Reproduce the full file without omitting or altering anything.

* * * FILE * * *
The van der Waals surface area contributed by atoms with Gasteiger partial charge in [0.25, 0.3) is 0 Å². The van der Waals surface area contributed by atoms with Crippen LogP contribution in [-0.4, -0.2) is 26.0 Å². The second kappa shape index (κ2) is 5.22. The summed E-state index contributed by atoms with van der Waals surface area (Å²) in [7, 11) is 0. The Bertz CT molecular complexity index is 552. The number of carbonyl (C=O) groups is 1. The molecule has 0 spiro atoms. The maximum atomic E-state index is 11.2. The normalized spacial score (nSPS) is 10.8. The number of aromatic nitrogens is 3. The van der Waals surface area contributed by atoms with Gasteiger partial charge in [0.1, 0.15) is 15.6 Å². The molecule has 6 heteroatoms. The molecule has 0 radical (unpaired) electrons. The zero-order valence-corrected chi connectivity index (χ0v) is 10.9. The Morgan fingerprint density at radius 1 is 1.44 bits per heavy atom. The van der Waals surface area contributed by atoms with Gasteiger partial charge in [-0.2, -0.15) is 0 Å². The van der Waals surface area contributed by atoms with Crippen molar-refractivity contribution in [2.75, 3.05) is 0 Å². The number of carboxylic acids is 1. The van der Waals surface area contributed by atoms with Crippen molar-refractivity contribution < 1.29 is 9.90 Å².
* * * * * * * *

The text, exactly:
The van der Waals surface area contributed by atoms with Gasteiger partial charge in [0.25, 0.3) is 0 Å². The van der Waals surface area contributed by atoms with Crippen LogP contribution in [-0.4, -0.2) is 26.0 Å². The second kappa shape index (κ2) is 5.22. The summed E-state index contributed by atoms with van der Waals surface area (Å²) in [7, 11) is 0. The Bertz CT molecular complexity index is 552. The number of carbonyl (C=O) groups is 1. The molecule has 0 spiro atoms. The maximum atomic E-state index is 11.2. The normalized spacial score (nSPS) is 10.8. The number of aromatic nitrogens is 3. The van der Waals surface area contributed by atoms with Gasteiger partial charge in [0.1, 0.15) is 15.6 Å². The molecule has 6 heteroatoms. The molecule has 0 radical (unpaired) electrons. The zero-order valence-corrected chi connectivity index (χ0v) is 10.9. The Morgan fingerprint density at radius 1 is 1.44 bits per heavy atom. The van der Waals surface area contributed by atoms with Gasteiger partial charge in [-0.2, -0.15) is 0 Å². The van der Waals surface area contributed by atoms with Crippen molar-refractivity contribution in [2.75, 3.05) is 0 Å². The number of carboxylic acids is 1. The van der Waals surface area contributed by atoms with Crippen molar-refractivity contribution < 1.29 is 9.90 Å².